Mission Blue Coalition has named the Olowalu reef a “Hope Spot” to recognize and support CMMA’s (Olowalu Community Managed Makai Area) efforts to protect the nearly one thousand-acre coral reef.
The August 17 announcement coincided with the Polynesian Voyaging Society‘s Mahalo Hawai’i Sail to bring Hōkūleʻa and Hikianalia home as a way to thank the people, share lessons learned from the Mālama Honua Worldwide Voyage, and deepen the organization’s connection and understanding of the important work being done here in the islands to care for the earth.
Supporters of Dr. Sylvia Earle’s Mission Blue Coalition and the CMMA gathered aboard Hōkūle`a to announce the “Hope Spot” and reinforce the importance of being dedicated to Olowalu reef. Veteran waterman and Lahaina resident Archie Kalepa arrived aboard the voyaging canoe to greet the Olowalu community, saying we need to be stewards and protect what we have left.
“We are in a good place and at a good time,” Kalepa said. “We come home to find out how beautiful our place is, and to find the jewel in our own backyard–Olowalu. As soon as we arrived at Olowalu today, I wanted to jump off the canoe.”
Both the “Hope Spot” and Hokule`a events allow the community to shine the light on their work, according to Nainoa Thompson. “Olowalu is a place where community, culture, indigenous knowledge and science is coming together to take care of this reef, to find solutions for their place,” Thompson said. “This is the first of 42 ports that Hōkūle`a will visit, and if this is any indication of what all the other ports will look like, there is no place on earth that is moving at as rapid a pace to take care of their home than Hawaii.”
Olowalu CMMA was started by a small group of Olowalu residents, lineal descendants, and scientists out of their love of and connection to Olowalu reef, which is used by thousand of people each year for fishing, recreation and tourism.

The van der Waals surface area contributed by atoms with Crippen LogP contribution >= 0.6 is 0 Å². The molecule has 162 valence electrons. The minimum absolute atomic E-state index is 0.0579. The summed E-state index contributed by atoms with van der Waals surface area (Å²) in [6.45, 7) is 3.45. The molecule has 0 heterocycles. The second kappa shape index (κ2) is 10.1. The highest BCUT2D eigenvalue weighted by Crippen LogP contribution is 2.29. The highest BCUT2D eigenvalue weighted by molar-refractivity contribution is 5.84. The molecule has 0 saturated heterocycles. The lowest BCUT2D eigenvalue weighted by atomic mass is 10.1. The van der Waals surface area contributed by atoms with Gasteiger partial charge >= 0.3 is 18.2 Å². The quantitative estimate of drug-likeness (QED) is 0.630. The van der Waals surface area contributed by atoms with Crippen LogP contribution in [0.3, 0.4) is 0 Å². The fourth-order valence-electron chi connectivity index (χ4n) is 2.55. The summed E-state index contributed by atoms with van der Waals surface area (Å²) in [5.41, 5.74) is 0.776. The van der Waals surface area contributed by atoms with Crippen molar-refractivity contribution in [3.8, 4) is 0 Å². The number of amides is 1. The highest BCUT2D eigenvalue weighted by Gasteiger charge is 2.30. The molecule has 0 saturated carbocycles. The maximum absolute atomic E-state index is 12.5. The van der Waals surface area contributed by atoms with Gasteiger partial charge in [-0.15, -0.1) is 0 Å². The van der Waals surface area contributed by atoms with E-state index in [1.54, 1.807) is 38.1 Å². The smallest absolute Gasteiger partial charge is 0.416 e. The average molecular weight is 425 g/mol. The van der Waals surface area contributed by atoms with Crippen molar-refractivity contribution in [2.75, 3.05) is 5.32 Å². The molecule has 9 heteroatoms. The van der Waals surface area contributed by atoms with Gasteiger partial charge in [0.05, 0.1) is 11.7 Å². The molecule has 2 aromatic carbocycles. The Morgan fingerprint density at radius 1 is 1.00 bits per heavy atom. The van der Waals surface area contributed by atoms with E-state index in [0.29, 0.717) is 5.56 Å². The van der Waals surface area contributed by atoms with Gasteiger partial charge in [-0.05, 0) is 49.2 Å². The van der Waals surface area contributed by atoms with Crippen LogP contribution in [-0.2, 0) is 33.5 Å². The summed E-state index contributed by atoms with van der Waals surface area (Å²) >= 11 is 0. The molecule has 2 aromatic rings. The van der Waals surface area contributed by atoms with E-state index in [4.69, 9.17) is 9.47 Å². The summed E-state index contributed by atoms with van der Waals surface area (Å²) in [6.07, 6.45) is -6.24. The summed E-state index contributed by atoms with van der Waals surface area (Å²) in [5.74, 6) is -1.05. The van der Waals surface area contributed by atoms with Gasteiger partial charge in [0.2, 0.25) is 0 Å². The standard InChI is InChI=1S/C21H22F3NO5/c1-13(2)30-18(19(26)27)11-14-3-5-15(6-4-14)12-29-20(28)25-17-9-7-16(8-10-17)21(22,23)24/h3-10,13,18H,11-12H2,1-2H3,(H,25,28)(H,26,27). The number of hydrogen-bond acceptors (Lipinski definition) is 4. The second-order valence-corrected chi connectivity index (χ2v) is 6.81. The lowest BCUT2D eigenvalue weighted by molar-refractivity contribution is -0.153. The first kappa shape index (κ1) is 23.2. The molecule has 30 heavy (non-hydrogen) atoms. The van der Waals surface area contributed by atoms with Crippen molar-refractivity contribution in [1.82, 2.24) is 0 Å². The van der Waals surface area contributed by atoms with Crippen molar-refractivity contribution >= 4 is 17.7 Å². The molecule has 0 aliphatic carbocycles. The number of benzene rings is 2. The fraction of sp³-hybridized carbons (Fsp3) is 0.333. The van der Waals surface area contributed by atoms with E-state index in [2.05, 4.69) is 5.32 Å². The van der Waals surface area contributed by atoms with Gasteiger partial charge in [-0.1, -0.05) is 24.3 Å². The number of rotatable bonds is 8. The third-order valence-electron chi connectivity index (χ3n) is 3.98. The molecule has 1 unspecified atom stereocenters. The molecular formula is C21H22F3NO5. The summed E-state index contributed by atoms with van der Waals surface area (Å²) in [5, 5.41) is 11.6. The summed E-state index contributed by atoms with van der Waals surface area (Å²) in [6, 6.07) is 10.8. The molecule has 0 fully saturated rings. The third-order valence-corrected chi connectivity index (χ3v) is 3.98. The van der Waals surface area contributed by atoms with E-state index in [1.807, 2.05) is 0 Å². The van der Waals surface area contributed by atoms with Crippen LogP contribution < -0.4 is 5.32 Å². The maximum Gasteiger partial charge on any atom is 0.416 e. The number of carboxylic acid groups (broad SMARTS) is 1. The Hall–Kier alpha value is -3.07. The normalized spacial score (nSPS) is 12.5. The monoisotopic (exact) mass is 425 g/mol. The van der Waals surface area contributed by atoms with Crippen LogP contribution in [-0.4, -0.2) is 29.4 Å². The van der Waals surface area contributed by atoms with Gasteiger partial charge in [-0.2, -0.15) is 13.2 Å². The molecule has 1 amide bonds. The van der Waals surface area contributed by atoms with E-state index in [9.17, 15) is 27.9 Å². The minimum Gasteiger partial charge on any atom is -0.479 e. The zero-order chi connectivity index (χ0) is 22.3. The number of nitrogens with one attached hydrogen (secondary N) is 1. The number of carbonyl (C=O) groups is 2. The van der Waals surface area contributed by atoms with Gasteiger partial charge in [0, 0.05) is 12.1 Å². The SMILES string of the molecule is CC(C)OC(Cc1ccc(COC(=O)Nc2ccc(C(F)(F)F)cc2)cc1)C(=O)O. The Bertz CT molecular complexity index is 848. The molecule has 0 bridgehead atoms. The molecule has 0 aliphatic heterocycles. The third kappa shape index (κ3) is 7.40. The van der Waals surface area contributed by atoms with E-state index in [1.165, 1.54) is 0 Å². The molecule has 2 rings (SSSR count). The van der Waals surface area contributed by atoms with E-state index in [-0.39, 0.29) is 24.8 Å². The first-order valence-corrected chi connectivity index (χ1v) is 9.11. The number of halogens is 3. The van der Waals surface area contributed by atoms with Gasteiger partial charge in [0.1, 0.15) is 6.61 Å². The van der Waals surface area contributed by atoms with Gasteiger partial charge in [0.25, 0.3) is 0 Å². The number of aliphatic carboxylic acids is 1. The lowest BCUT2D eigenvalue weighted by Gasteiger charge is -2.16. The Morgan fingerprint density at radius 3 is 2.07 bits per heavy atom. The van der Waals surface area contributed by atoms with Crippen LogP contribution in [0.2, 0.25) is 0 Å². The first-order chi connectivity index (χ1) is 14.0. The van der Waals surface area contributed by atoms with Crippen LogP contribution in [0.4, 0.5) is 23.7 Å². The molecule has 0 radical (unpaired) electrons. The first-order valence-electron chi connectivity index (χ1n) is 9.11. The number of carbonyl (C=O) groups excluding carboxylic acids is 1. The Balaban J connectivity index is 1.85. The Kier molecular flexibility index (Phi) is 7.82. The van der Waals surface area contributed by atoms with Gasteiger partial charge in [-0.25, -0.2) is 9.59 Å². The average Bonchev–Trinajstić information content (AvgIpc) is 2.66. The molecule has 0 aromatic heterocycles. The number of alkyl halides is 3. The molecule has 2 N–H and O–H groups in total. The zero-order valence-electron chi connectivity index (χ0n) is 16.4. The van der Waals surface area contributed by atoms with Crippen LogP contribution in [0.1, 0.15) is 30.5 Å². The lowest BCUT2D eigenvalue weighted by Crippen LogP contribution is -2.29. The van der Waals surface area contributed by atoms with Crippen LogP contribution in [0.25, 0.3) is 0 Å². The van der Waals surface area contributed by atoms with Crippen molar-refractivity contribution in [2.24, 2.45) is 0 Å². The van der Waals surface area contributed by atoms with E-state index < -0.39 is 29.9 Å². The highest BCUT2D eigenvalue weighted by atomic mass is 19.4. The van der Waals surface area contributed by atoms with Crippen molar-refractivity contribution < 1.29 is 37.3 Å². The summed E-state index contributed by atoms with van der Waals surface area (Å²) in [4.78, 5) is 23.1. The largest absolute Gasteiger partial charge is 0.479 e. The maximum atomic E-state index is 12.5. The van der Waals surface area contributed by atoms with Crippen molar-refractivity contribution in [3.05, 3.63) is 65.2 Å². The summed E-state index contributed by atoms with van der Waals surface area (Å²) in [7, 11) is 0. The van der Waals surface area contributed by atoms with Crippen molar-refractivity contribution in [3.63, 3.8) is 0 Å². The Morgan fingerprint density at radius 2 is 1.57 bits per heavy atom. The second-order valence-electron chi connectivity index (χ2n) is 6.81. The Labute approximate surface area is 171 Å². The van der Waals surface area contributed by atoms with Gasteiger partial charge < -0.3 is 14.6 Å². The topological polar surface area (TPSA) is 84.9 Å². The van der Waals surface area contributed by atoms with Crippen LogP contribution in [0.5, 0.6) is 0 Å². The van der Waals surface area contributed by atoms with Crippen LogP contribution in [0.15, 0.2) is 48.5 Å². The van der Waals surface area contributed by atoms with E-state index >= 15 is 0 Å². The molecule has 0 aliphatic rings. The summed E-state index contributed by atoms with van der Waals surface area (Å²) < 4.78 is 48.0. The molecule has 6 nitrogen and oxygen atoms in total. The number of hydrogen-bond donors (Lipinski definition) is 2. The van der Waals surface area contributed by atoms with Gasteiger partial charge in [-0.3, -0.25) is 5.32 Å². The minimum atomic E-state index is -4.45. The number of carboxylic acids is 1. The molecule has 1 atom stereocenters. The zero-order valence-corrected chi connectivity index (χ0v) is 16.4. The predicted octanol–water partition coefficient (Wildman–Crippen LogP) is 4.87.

After years of seeing the reef degrading, the group came together to unite the community to counter threats of shoreline loss and coastal hardening along the Honoapiilani Highway from Pali to Puamana; threats to the reef include sediment being washed into storm drains and out onto the reef from erosion and fires, and rising sea surface temperatures that are bleaching and killing corals.
Mission Blue, led by oceanographer Earle, is uniting a global coalition to inspire an upwelling of public awareness, access and support for a worldwide network of protected marine habitats known as “Hope Spots.” Under Earle’s leadership, the Mission Blue team implements communications campaigns that elevate “Hope Spots” to the world stage through documentaries, social media, traditional media and innovative tools like Google Earth.
In addition to CMMA’s goal to protect and restore the healthy coastal and marine ecosystems, the community group’s grass-roots efforts seek to perpetuate Hawaiian values of mālama ʻāina (to care for the land and sea) and kuleana (responsibility) by restoring a balance between people and nature.
“We invite the people of Olowalu and Maui to join us as we begin a process to create a plan of mauka to makai stewardship here in Olowalu, from, by and for the community,” said activist Tiare Lawrence. “Please reach out to me via Facebook.”
As for Mission Blue, the group also embarks on regular oceanic expeditions that shed light on these vital ecosystems and build support for their protection. Currently, the Mission Blue alliance includes more than 200 respected ocean conservation groups and like-minded organizations, from large multinational companies to dedicated community management.
“The Olowalu reef is Maui’s crown jewel,” said marine scientist Mark Deakos PhD. “[Olowalu is] home to the oldest living coral in the main Hawaiian Islands and the largest known manta ray population in US waters. The Olowalu reef sustains a huge diversity of rare and unique coral species and acts as a nursery to replenish and populate the reefs of west Maui, Molokai and Lanai.”
Photo courtesy Olowalu Community Managed Makai Area